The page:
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No Bake Homemade Cranberry Chocolate Oat Clif Bars
Makes 6-8 snack-sized bars

120g Medjool dates, pitted (10-12 dates)
3/4 almond flour (or 1 cup raw almonds)
1/2 cup cranberries
1 cup oats
2 tbsp cocoa powder
1/4 cup water

Put everything in a food processor and blend till it is reasonably mixed up. You still want some chunks, so no need to puree it up. Mold it with your hands into balls or bars, and either eat right away if you’re hungry, or refrigerate so it hardens up.

Key Lime Pie with Ginger Almond Crust

IMG_3965I inherited some limes from my workplace's Frozen Drink Friday happy hour, and made a key lime pie. This is probably my first deliberate endeavor into slightly more gluten-free baking. I had some almond flour left over from my macaron-making adventures (which turned out to be quite dissatisfactory, and is the reason why no mention of it has been made) and decided to incorporate it into the key lime pie, which traditionally has a graham cracker crust. I also happened to have some ginger at home, which is probably one of my favorite spices which unfortunately gets little use in my kitchen. I grated some into the crust mixture, and voila – spicy, nutty, tart flavor explosion.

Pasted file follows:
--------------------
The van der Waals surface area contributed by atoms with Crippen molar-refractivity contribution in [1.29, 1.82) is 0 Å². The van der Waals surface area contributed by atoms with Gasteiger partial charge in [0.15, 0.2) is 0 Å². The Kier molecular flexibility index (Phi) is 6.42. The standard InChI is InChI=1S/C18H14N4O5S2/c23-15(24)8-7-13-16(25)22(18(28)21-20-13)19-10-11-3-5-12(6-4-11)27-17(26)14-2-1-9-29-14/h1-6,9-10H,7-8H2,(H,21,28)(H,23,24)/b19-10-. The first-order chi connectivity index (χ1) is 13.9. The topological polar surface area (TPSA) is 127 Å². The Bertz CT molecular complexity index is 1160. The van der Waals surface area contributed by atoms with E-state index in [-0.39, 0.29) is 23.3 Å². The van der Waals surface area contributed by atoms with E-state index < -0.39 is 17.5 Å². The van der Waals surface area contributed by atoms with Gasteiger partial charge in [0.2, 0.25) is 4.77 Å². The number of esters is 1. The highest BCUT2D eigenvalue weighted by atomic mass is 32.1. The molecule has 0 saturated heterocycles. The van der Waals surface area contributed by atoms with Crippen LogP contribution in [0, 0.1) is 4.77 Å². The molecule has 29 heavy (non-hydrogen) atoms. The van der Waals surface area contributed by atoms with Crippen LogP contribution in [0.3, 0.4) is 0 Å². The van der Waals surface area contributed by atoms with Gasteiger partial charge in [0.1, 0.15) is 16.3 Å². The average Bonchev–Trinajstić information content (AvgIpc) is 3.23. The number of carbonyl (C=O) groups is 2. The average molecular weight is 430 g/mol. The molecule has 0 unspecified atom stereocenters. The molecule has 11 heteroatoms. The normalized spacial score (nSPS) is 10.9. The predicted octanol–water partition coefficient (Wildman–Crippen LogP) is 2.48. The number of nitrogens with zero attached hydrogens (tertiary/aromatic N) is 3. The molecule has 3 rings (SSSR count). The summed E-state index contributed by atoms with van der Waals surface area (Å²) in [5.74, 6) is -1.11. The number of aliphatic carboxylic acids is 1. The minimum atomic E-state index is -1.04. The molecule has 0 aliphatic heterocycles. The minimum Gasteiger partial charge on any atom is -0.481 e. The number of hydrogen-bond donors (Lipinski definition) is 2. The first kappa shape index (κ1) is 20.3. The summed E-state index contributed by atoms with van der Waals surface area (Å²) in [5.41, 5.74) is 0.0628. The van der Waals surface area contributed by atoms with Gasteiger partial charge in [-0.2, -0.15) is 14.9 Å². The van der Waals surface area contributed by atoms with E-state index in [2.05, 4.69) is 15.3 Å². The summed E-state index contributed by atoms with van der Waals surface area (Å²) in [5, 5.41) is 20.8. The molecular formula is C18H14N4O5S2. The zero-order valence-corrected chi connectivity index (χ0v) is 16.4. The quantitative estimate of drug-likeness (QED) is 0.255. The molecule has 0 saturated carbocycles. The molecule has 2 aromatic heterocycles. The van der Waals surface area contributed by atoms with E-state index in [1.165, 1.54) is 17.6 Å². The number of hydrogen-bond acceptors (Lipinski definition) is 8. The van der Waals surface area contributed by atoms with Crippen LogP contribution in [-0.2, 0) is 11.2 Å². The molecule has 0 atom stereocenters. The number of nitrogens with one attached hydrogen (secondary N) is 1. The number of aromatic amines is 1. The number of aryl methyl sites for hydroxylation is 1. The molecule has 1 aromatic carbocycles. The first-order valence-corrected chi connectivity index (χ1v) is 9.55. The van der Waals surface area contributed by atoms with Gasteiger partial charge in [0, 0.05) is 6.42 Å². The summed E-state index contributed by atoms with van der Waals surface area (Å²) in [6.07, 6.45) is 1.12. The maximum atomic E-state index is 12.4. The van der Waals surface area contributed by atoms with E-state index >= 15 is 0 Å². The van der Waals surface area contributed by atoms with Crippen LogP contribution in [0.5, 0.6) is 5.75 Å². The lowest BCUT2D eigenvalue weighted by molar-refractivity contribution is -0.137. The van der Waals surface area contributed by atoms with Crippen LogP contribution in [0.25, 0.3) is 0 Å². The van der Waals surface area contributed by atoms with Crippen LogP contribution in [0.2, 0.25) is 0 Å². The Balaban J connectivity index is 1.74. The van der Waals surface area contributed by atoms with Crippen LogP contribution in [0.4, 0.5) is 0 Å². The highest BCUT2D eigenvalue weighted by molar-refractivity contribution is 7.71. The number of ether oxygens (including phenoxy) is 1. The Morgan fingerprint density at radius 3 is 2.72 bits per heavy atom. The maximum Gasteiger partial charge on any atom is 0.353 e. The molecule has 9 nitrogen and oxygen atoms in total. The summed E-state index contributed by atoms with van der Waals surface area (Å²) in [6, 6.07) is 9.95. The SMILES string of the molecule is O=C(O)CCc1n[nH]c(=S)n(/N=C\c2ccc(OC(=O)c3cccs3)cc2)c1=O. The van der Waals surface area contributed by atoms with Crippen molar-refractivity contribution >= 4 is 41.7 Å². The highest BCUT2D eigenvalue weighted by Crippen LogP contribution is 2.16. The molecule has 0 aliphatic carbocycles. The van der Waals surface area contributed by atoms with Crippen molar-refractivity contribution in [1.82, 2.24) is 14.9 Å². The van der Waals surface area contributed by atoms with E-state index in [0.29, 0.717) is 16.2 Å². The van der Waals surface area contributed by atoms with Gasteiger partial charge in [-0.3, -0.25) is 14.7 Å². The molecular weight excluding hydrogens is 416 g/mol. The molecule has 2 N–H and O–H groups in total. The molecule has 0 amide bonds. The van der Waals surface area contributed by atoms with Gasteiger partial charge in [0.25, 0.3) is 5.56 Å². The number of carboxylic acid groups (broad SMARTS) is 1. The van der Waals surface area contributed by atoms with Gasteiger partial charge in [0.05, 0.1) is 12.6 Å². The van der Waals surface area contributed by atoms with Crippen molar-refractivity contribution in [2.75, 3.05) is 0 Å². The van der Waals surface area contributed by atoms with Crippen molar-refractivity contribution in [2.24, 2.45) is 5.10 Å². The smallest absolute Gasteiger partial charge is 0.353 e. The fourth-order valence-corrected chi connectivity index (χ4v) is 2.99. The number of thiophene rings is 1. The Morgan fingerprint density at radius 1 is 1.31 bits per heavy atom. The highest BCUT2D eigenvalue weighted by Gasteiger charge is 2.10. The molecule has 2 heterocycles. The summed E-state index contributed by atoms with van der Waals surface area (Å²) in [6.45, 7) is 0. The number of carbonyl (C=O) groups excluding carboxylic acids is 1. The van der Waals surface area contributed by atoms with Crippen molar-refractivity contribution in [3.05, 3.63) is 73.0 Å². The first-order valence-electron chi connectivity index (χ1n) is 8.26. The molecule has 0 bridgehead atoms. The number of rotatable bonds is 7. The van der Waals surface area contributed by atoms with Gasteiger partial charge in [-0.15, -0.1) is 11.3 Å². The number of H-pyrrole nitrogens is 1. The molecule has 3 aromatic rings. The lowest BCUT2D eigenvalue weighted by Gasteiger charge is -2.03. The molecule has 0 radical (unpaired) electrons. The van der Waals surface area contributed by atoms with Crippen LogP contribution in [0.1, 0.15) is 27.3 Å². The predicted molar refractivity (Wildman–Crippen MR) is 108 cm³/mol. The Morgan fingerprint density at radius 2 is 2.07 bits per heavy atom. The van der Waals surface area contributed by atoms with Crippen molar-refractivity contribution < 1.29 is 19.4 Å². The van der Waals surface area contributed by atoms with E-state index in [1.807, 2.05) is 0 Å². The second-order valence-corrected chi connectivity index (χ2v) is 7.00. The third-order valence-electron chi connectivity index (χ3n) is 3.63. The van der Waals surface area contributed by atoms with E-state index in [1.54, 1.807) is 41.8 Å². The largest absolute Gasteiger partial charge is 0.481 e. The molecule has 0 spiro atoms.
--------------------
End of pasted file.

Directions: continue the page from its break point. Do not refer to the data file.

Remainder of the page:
What you see here though, was actually my second attempt at a key lime pie using this recipe. For my first attempt, I tried to avoid using condensed milk and used rehydrated powdered milk instead but that didn't end up so well.